Ruger Super Blackhawk .44 Magnum Revolver

By Rick Ryals

Ruger Super Blackhawk .44 Magnum Revolver
Illustration courtesy of Sturm, Ruger.

The Ruger Blackhawk (Old Model) was introduced in 1955 and was initially chambered in .357 Magnum. The original Blackhawk was a midsize frame revolver for the .357 caliber and weighed 38 ounces. It was constructed of chrome-molybdenum steel with a one-piece aluminum alloy grip frame and trigger guard. The original barrel length was 4-5/8, with several different barrel lengths (5-1/2" and 6-1/2" being the most common) offered over the years. Other chamberings added subsequently included .44 Magnum, .41 Magnum, .45 Colt and .30 Carbine.

In 1956, the Blackhawk appeared in the then new .44 Magnum. The .44 Magnum chambering used a larger, heavier frame with a 6-1/2 barrel length. 7-1/2 and 10 barrel lengths were made available later. This larger frame size was also used for .41 Magnum, introduced in 1965 and .45 Long Colt, introduced in 1968. The standard Blackhawk continued to be offered in .44 Magnum until 1963.

Although the Ruger Blackhawk outwardly resembled the discontinued Colt Single Action Army revolvers, Bill Ruger introduced design changes to improve strength and reliability compared to the older Colt revolvers. Coil springs were used throughout instead of flat springs. Other internal parts like the sear and cylinder bolt were made thicker and stronger. These changes made the new Ruger revolvers more reliable that the older design. In fact, the strength and durability of Ruger single actions has become legendary.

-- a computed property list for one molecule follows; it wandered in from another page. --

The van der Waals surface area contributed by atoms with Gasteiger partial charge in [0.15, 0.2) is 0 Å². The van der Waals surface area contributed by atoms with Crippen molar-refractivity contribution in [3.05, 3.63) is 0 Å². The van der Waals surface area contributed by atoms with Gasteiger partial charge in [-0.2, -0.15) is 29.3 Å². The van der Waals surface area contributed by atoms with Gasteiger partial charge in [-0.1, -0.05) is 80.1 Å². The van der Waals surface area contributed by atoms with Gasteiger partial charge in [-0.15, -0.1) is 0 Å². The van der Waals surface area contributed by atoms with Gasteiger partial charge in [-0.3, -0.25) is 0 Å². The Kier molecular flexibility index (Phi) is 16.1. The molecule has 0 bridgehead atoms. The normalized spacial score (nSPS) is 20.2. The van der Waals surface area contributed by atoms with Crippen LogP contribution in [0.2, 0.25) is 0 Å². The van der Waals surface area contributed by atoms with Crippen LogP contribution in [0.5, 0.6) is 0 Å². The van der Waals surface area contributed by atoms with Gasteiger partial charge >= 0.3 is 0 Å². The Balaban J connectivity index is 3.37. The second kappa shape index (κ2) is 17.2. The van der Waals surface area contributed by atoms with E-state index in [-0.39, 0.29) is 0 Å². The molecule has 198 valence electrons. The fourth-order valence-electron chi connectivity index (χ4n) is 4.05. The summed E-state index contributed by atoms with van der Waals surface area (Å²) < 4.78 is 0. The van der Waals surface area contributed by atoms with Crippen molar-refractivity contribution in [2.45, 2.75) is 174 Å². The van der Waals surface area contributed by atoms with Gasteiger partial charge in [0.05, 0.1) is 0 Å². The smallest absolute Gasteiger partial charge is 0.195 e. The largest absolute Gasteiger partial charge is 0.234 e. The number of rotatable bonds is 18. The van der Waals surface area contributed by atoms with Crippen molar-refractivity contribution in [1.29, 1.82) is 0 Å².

In 1959, Ruger developed and introduced the Super Blackhawk (Old Model) specifically for the .44 Magnum. This larger, heavier revolver weighed a whopping 49 ounces and was designed to better take advantage of the power of the new cartridge, as well as handle its recoil. It was initially offered with a 7-1/2 barrel length for an overall length of 13-1/4. The barrel featured six grooves with a 1:20 twist rate. The original Super Blackhawks were all blued steel with walnut grip panels. The black Ruger eagle adorned the grips near the frame.

Several features distinguish the Super Blackhawk from the standard Blackhawk. First, the grip frame is steel instead of aluminum and longer with a distinctive square back trigger guard. Other new features included a wider hammer spur, a wider serrated trigger, an unfluted cylinder and an integral sight rib at the rear of the top strap. The internals received more hand fitting than standard Blackhawks.

In 1972, Ruger ceased production of the Old Model single action revolvers. In 1973, the New Model Blackhawk was introduced. This new model was produced in only the large frame version and weighed 40 ounces. The New Model Super Blackhawk was also introduced in 1973 and weighed 48 ounces.

The New Models contained Ruger's transfer bar ignition system. This is perhaps the safest single action trigger ever produced, as the hammer cannot contact the firing pin unless the trigger is pulled. Thus, unlike the old model Blackhawk and all other traditional SA revolvers, the New Model Ruger single action revolvers are safe to carry with six cartridges in the cylinder.

The New Model Super Blackhawk was initially offered with a 7-1/2 barrel as the Old Model had been. Over the years, additional barrel lengths have been introduced, including 4-5/8, 5-1/2 and 10-1/2. Barrel rifling remained six grooves with a 1:20 twist rate. Metal finish was available in both blued and stainless steel. Early models had walnut grip panels, but this was later changed to laminated hardwood.

Currently manufactured Super Blackhawks are offered in both blued and stainless finishes. Grips are laminated. In addition to the standard Super Blackhawk, Hunter and Bisley versions are also offered. Both feature a 7-1/2 barrel with integral rib for Ruger scope rings. The Bisley model has the longer, more curved, Bisley grip frame. Both of these models weigh 52 ounces.